On August 20, 1953, during a meeting of the American-Lithuanian Roman Catholic (ALRC) Organists alliance in Chicago, the idea of organizing a Lithuanian Song Festival was discussed for the first time. Initially, the plan was to organize several regional song festivals in 1954, as a prelude to one unified song festival in Chicago in the near future. However, the regional song festival idea never materialized, and in essence there was only one "regional" song festival – the first Lithuanian Song Festival, in Chicago.
On July 2, 1954, during another ALRC organists' meeting, the idea of a Lithuanian Song Festival was discussed once again. This time, the groups board decided to invite choir directors and musicians from the Chicago Lithuanian community for a meeting, which ultimately eleven such individuals attended. During this meeting, a decision was made that a Lithuanian Song Festival would take place in the spring of 1956, and an initial festival organizing committee was thus assembled. Albinas Dzirvonas, Juozas Kreivėnas, Justas Kudirka, Vytautas Radžius, and Alice Stephens were picked for the committee, with Alice Stephens as the committee’s president.
More than 20 choirs signed up to participate in the first Lithuanian Song Festival. Various committees and a repertoire plan were created. On February 6, 1955, representatives from Lithuanian music and community organizations gathered for a meeting, during which a 15 member assembly was organized. A decision was made to make the initial festival organizing committee permanent, include them in the 15 member assembly, and give the assembly power to add members as the need arose. In the end, the First Lithuanian Song Festival committee was as follows: Alice Stephens – president; Vytautas Radžius and Justas Kudirka – vice-presidents; Juzė Daužvardienė – advisor; Juozas Kreivėnas, Agnė Jasaitytė, and Elena Blandytė – secretaries; Albinas Dzirvonas –treasurer; Vladas Butėnas – director of media relations.
July 16, 1955, the Song Festival committee met with the American-Lithuanian Community-Chicago District’s board of directors. An agreement was made that the first Lithuanian Song Festival would be under the auspices of the Lithuanian Community – Chicago organization, whose board was as follows: Dr. Jonas Bajerčius (president), Teodoras Blinstrubas, Jonas Švedas, Kazys Deveikis, Jonas Jasaitis, Zigmas Dailidka, Vytautas Radžius, and Stasys Daunys. The repertoire committee was made up of the following individuals: Vladas Jakubėnas (president), Aleksandras Aleksis, Bronius Budriūnas, Stasys Gailevičius, Bronius Jonušas, Juozas Kreivėnas, Justas Kudirka, Alfonsas Mikulskis, Stepas Sodeika, Alice Stephens, Kazys Steponavičius, Leonardas Šimutis, Jr., and Juozas Žilevičius.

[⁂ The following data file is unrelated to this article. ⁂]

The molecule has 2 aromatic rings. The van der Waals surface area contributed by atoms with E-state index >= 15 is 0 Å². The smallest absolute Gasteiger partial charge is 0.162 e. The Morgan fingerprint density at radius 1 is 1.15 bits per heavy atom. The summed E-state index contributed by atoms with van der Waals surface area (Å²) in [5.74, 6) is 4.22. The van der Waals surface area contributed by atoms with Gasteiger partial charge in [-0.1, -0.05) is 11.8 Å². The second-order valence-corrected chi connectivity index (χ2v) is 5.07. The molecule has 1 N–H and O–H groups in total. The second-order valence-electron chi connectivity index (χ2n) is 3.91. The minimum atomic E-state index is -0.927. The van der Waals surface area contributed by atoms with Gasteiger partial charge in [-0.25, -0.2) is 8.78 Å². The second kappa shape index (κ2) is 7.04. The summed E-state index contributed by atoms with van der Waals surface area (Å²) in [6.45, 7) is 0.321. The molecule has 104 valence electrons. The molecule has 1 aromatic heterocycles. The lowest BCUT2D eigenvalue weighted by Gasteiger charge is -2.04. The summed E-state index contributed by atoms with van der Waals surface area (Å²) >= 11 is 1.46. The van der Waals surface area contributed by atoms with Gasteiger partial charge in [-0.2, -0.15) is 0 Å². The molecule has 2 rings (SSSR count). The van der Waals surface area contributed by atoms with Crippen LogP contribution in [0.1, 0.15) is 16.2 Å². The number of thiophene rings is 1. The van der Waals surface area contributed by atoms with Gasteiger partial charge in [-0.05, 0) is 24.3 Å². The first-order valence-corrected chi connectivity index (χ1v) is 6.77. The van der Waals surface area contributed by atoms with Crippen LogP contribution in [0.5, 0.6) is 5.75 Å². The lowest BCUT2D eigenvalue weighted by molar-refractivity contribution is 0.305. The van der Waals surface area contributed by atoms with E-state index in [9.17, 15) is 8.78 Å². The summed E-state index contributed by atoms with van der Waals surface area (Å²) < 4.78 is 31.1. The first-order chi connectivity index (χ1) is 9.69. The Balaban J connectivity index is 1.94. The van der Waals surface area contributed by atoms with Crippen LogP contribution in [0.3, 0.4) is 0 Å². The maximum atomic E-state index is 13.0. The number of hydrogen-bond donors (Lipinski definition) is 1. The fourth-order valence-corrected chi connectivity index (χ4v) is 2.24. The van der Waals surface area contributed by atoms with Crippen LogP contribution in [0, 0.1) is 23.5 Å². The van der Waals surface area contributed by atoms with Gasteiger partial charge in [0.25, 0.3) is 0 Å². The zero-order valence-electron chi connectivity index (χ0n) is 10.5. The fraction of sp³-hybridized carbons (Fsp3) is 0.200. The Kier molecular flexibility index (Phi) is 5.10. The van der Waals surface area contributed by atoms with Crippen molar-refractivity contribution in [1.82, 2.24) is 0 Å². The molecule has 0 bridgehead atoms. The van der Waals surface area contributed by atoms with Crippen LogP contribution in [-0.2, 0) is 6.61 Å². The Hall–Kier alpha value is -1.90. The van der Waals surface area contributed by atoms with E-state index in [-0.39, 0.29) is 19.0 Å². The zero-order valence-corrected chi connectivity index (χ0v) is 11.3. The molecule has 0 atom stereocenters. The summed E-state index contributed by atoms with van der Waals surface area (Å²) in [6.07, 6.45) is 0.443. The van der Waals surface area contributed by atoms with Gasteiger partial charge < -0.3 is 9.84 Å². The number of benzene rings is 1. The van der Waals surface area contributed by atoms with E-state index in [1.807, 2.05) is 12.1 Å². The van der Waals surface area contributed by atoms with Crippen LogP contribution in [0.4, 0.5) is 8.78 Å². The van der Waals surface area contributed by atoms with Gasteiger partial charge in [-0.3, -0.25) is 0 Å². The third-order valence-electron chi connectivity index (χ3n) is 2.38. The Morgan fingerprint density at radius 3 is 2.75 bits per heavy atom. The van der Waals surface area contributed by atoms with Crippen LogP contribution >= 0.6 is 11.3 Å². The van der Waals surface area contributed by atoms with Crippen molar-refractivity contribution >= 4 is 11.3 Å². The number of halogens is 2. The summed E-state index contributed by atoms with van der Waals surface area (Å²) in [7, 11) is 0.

Prof. Juozas Žilevičius, who in 1924 organized a Lithuanian Song Day in Kaunas, Lithuania, was invited to be an honorary conductor at the Song Festival. Other conductors were: Stepas Sodeika, Sr. Bernarda Venskutė, SSC, Alice Stephens, Bronius Budriūnas, Alfonsas Mikulskis, Vladas Baltrušaitis, and Kazys Steponavičius. The accompanists were Vladas Jakubėnas and Genovaitė Aleksiūnaitė. The first Lithuanian Song Festival took place in the Chicago Coliseum, with 34 choirs and about 1200 singers performing.
After the Song Festival, the organizing committee was informed by treasurer, Albinas Dzirvonas that the Festival took in $22,167.00, and spent $14,515.00. Travel expenses for choirs were only partially covered. A decision was made that the profits from the Festival would be distributed as follows: $2500 for future Song Festivals, $1250 to the "Music News" journal, $1000 for a publication of Lithuanian songs for children, $1000 toward prizes for a music contest, and $1000 to the Lithuanian Community-Chicago district. Remaining profits after this initial distribution went toward various other Lithuanian cultural projects.
Journalist Stasys Pieža was in charge of media relations with the American press. He advertised the first Lithuanian Song Festival by having photos of committee members with Chicago mayor Richard J. Daley, as well as photos of prominent people of Lithuanian descent, printed in newspapers. Amongst the latter were: Antanas Olis, president of the Sanitary District; Mother Marija Kaupaitė, founder of the St. Casimir Order of Sisters; Army chaplain Antanas Švedas; boxing champion Jack Sharkey; Metropolitan Opera soloists Anna Kaskas and Polyna Stoska; athletes Phil Krause, Ed Krause, John Podres, Bill Osmanski, and Eddie Miksis; golfers Billie Burke and John Goodman; 1933 "Miss Lithuania" Ieva Paulekiūtė-Rockefeller; U.S. Navy warship nurse-hero, the last to leave Corregidor, Anne Bernatitus; police captain William Balswick; Lithuanian pilot-heroes Darius and Girėnas; judges John Zuris and Alfonse Wells; Cicero Lithuanian Parish pastor Ignas Albavičius; bankers John Pakel, John Brenza, and Julius Brenza; bowling champion Joe Williams; and factory owner Antanas Rudis.